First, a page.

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Agency awards $51,000 in Peace with Justice grants

Akim Werkpewolo (center) enjoys playing games at a center for former child soldiers in Virginia, Liberia. A UMNS file photo by Kathy L. Gilbert.

A UMNS Report
By Kathy L. Gilbert*

June 25, 2008

United Methodist churches around the globe will use grants from the denomination's social action agency to promote peace, restore communities and work for economic justice.

Eleven projects from Los Angeles to Liberia will receive Peace with Justice grants totaling $51,000 from the United Methodist Board of Church and Society.

United Methodist missionary Rick Jost demonstrates the assembly of a solar
oven to a group at St. Michel, Haiti.

Funding for the grants comes from a churchwide offering taken by local churches on Peace with Justice Sunday, celebrated on the first Sunday after Pentecost. It is one of six churchwide Special Sundays of The United Methodist Church. Annual (regional) conferences keep 50 percent of the offerings and the remaining funds are used for Peace with Justice grants administered by the agency.

In 2007, $301,357 was given to the Peace with Justice Sunday offering. The year before, the offering drew $306,905, an increase from $247,173 in 2005.

Projects for peace

Children once used "as channels for carrying out hatred across Liberia" gain a new perspective on life at the Brighter Future Children Rescue Center, operated by The United Methodist Church in Liberia. The project will receive a $5,000 grant to build its programs for former child soldiers ages 14-16. The children were "fed drugs and taught to murder," said Frido N. Kinkolenge, director of the Department of Children's Ministries, Liberia Annual Conference.

Youth exposed to violence in their communities and schools will get a chance to experience peace and learn leadership skills at the Youth Leadership Academy in Peacemaking in Los Angeles. The program is a ministry of United University Church in the California-Pacific Annual (regional) Conference. The $2,500 grant will be used for after-school and two-week summer peacemaking programs.

Other grants for 2008 include:
  • Memphis Workers Center, a project of the Mid-South Interfaith Network for Economic Justice, Memphis, Tenn., $5,000. The center educates immigrants and native-born low-wage workers about workplace rights.
  • Deep Roots, New Branches Initiative, Minneapolis, $5,000. Minnehaha United Methodist Church has developed an ecumenical affordable housing project for seniors and families in South Minneapolis.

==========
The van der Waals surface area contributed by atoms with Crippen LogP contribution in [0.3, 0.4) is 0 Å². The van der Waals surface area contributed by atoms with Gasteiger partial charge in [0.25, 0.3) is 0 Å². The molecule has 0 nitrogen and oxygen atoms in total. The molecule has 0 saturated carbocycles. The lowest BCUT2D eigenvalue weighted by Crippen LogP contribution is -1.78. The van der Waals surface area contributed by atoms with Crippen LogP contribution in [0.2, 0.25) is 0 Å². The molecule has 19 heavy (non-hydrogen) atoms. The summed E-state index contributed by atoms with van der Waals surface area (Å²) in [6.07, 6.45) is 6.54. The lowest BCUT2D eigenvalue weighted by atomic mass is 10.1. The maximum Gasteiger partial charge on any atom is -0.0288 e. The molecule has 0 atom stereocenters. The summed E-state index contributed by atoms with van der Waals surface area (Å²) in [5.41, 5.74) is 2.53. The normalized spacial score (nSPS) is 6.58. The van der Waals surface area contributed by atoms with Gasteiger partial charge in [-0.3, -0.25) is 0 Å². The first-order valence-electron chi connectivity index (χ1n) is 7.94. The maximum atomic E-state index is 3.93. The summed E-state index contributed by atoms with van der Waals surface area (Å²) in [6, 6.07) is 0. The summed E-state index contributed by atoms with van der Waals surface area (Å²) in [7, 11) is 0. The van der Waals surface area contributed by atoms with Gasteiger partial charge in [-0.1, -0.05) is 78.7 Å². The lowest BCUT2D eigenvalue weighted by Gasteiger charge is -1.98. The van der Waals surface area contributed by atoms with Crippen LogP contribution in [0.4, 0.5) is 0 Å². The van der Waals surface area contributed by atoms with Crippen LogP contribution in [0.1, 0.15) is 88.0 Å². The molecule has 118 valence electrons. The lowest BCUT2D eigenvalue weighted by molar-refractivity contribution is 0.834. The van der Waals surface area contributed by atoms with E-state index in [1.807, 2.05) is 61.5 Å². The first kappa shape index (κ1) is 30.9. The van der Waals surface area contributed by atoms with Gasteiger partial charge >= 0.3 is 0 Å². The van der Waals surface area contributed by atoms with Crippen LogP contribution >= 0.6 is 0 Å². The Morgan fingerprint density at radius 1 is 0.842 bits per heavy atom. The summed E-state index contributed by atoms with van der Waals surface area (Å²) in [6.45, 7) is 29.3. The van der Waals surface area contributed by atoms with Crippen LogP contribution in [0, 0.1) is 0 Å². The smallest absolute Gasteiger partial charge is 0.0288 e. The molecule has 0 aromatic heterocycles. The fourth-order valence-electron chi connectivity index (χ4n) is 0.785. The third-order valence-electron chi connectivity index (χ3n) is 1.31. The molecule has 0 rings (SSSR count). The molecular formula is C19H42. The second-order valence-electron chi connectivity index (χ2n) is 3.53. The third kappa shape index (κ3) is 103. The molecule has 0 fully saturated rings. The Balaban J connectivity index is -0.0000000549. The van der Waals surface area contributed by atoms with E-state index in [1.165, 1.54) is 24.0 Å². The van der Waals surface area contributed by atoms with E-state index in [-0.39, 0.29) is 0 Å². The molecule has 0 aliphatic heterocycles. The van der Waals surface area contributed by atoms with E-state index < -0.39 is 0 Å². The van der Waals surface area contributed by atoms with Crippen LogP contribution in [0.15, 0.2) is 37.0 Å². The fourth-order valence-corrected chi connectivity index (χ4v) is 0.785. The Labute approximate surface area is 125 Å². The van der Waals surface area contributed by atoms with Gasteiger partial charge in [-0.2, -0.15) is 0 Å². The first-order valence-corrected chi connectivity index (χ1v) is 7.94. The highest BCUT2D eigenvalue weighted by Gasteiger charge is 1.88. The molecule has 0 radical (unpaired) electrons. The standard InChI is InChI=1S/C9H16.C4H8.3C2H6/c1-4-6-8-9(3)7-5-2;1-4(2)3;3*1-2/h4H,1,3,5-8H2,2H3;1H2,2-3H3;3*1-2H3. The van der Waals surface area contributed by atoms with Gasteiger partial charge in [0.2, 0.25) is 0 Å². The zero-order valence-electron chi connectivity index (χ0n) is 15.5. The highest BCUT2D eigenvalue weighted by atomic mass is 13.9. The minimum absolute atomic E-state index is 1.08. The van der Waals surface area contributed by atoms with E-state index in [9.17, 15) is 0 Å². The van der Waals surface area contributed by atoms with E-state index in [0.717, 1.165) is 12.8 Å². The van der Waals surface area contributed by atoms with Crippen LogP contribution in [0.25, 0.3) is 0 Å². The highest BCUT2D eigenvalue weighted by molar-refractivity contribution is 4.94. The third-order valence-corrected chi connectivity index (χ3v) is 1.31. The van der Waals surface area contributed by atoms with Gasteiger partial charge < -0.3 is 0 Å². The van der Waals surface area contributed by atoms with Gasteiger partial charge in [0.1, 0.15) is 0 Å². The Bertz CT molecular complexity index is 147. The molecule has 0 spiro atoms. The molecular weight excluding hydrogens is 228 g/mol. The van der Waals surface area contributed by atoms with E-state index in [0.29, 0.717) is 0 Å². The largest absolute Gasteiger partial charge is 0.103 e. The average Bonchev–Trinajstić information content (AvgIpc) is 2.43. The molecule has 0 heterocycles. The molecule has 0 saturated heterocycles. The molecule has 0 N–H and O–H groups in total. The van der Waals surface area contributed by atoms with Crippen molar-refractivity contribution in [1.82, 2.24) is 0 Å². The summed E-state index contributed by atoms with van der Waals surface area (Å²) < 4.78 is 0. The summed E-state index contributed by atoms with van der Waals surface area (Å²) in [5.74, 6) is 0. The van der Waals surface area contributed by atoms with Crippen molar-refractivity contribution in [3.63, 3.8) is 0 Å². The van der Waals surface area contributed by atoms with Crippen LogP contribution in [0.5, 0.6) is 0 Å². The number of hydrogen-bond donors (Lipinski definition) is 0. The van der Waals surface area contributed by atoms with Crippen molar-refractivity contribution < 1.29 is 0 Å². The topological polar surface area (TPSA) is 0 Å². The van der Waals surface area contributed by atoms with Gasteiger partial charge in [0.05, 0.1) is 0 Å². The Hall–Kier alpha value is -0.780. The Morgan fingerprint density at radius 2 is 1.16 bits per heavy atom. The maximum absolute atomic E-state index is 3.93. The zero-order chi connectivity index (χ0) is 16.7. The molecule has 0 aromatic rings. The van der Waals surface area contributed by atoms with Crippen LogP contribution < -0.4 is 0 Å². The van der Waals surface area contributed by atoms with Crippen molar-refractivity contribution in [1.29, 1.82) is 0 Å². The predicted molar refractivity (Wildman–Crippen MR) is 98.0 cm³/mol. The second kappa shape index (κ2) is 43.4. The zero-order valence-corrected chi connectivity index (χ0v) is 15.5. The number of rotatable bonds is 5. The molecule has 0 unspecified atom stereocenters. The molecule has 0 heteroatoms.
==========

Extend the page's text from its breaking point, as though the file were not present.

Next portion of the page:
• Haiti Solar Oven Project, Brookings, S.D., $5,000. The project focuses on placing solar ovens in the hands of the poorest women in the Western Hemisphere.
  • National United Methodist Youth Fellowship in the Philippines, Out-of-School-Youth Program, $5,000. This program will provide alternative education to millions of Filipino youths ages 7-24 who are not in school and help reintegrate them into the formal school system.
  • Strengthening Capacity Building for Peace and Justice, Riruta-Nairobi, Kenya, $5,000. This program provides health, psychosocial and legal assistance for women, girls and children who are victims of sexual and other forms of violence in the slums of Nairobi.
  • Your Faith Matters, Wesley Foundation at University of California-Berkeley, $3,500. This project is intended to reconnect faith and social justice by inviting students to participate in monthly group discussions, listen to guest lecturers from the community and serve in one to two volunteer projects in the course of the academic year.
  • Healing the Harm with Restorative Justice, Sedalia, Mo., $5,000. The Sedalia Community Mediation Center was organized by the Wesley United Methodist Church to educate, promote and provide restorative justice services to Sedalia/Pettis County community.
  • Give Peace a Chance in Israel-Palestine/Sharing Jerusalem USA, Lanham, Md., $5,000. The project engages local congregations in education and advocacy work for peace with justice in Israel and Palestine.
  • Faith and Globalization of the Economy, Iliff School of Theology, Denver, $5,000. The funds will be used to develop a nationwide conference that addresses the intersection of the globalization of the economy and its impact on marginalized communities throughout the world.

*Gilbert is a United Methodist News Service news writer based in Nashville, Tenn.

News media contact: Kathy L. Gilbert, Nashville, Tenn., (615) 742-5470 or newsdesk@umcom.org.

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